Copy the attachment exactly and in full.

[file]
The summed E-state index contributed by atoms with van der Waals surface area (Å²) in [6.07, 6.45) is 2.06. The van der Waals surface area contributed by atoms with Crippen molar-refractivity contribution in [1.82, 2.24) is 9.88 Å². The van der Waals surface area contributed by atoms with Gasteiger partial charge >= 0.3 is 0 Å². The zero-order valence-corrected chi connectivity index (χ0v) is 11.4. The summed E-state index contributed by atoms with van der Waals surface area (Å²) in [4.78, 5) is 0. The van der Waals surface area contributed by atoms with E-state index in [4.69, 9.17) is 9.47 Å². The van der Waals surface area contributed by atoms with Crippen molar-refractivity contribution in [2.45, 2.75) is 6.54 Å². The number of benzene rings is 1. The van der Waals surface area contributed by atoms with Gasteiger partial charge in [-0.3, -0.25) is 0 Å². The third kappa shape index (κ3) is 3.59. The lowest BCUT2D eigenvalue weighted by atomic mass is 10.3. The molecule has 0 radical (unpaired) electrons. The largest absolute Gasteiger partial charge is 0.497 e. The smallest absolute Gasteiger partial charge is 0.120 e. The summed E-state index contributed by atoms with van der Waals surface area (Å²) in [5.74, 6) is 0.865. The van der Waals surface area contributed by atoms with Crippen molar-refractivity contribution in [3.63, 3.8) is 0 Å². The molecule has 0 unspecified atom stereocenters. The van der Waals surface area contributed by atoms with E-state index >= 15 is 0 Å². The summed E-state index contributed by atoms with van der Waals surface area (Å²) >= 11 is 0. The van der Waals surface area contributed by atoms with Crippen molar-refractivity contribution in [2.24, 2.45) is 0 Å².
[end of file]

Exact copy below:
The summed E-state index contributed by atoms with van der Waals surface area (Å²) in [6.07, 6.45) is 2.06. The van der Waals surface area contributed by atoms with Crippen molar-refractivity contribution in [1.82, 2.24) is 9.88 Å². The van der Waals surface area contributed by atoms with Gasteiger partial charge >= 0.3 is 0 Å². The zero-order valence-corrected chi connectivity index (χ0v) is 11.4. The summed E-state index contributed by atoms with van der Waals surface area (Å²) in [4.78, 5) is 0. The van der Waals surface area contributed by atoms with E-state index in [4.69, 9.17) is 9.47 Å². The van der Waals surface area contributed by atoms with Crippen molar-refractivity contribution in [2.45, 2.75) is 6.54 Å². The number of benzene rings is 1. The van der Waals surface area contributed by atoms with Gasteiger partial charge in [-0.3, -0.25) is 0 Å². The third kappa shape index (κ3) is 3.59. The lowest BCUT2D eigenvalue weighted by atomic mass is 10.3. The molecule has 0 radical (unpaired) electrons. The largest absolute Gasteiger partial charge is 0.497 e. The smallest absolute Gasteiger partial charge is 0.120 e. The summed E-state index contributed by atoms with van der Waals surface area (Å²) in [5.74, 6) is 0.865. The van der Waals surface area contributed by atoms with Crippen molar-refractivity contribution in [3.63, 3.8) is 0 Å². The molecule has 0 unspecified atom stereocenters. The van der Waals surface area contributed by atoms with E-state index >= 15 is 0 Å². The summed E-state index contributed by atoms with van der Waals surface area (Å²) >= 11 is 0. The van der Waals surface area contributed by atoms with Crippen molar-refractivity contribution in [2.24, 2.45) is 0 Å².